from The Internationalist and International Institutions and Global Governance Program

Biden Will Have to Confront a New and Perhaps More Dangerous Space Race

A United Launch Alliance Atlas V rocket carrying NASA's Mars 2020 Perseverance Rover vehicle lifts off from the Cape Canaveral Air Force Station in Cape Canaveral, Florida on July 30, 2020.
A United Launch Alliance Atlas V rocket carrying NASA's Mars 2020 Perseverance Rover vehicle lifts off from the Cape Canaveral Air Force Station in Cape Canaveral, Florida on July 30, 2020. REUTERS/Joe Skipper

The cooperative vision of space is under stress. Biden should commit the United States to forge new norms and rules of collective security to manage the shared risks and advance the common purposes of all peace-loving nations.

Originally published at World Politics Review

December 14, 2020

A United Launch Alliance Atlas V rocket carrying NASA's Mars 2020 Perseverance Rover vehicle lifts off from the Cape Canaveral Air Force Station in Cape Canaveral, Florida on July 30, 2020.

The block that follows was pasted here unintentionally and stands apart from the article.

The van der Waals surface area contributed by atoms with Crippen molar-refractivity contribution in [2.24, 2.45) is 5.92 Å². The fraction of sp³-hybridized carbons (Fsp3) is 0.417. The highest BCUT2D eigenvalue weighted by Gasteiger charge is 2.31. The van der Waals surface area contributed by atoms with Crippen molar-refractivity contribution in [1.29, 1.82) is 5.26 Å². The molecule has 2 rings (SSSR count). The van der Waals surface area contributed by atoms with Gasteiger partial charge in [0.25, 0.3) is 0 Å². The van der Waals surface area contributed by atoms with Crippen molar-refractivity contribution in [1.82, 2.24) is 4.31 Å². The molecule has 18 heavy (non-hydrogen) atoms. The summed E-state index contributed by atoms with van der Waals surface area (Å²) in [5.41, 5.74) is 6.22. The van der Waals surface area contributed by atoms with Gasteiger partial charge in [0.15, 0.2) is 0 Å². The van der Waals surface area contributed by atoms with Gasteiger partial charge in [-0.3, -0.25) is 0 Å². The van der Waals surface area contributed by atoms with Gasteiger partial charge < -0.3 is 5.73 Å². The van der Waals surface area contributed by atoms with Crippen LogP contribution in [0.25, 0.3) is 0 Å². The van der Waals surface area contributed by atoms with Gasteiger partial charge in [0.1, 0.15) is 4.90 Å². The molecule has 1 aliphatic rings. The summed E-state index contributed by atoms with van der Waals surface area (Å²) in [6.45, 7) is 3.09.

A United Launch Alliance Atlas V rocket carrying NASA's Mars 2020 Perseverance Rover vehicle lifts off from the Cape Canaveral Air Force Station in Cape Canaveral, Florida on July 30, 2020. REUTERS/Joe Skipper
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In my weekly column for World Politics ReviewI write about how the emergence of new space-faring nations, an explosion of private commercial activity and a brewing arms race are all leaving outdated international institutions in the space dust.

President-elect Joe Biden is a down-to-earth guy, but the fate of the heavens may end up being one of his main foreign policy challenges. The United States has long sought to maintain outer space as an open, stable and rules-bound domain. Unfortunately, this cooperative vision is under stress. The emergence of new space-faring nations, an explosion of private commercial activity and a brewing arms race, among other issues, are all leaving outdated international institutions in the space dust.

More on:

Space

Transition 2021

Joe Biden

Diplomacy and International Institutions

Global Governance

Biden has made a “return to multilateralism” the core theme of his proposed foreign policy. Closing glaring gaps in outer space governance should be part of this agenda. Without broad agreement on principles, norms and rules of responsible behavior, today’s final frontier will soon resemble the Wild West of yesteryear.

Read the full World Politics Review article here

More on:

Space

Transition 2021

Joe Biden

Diplomacy and International Institutions

Global Governance

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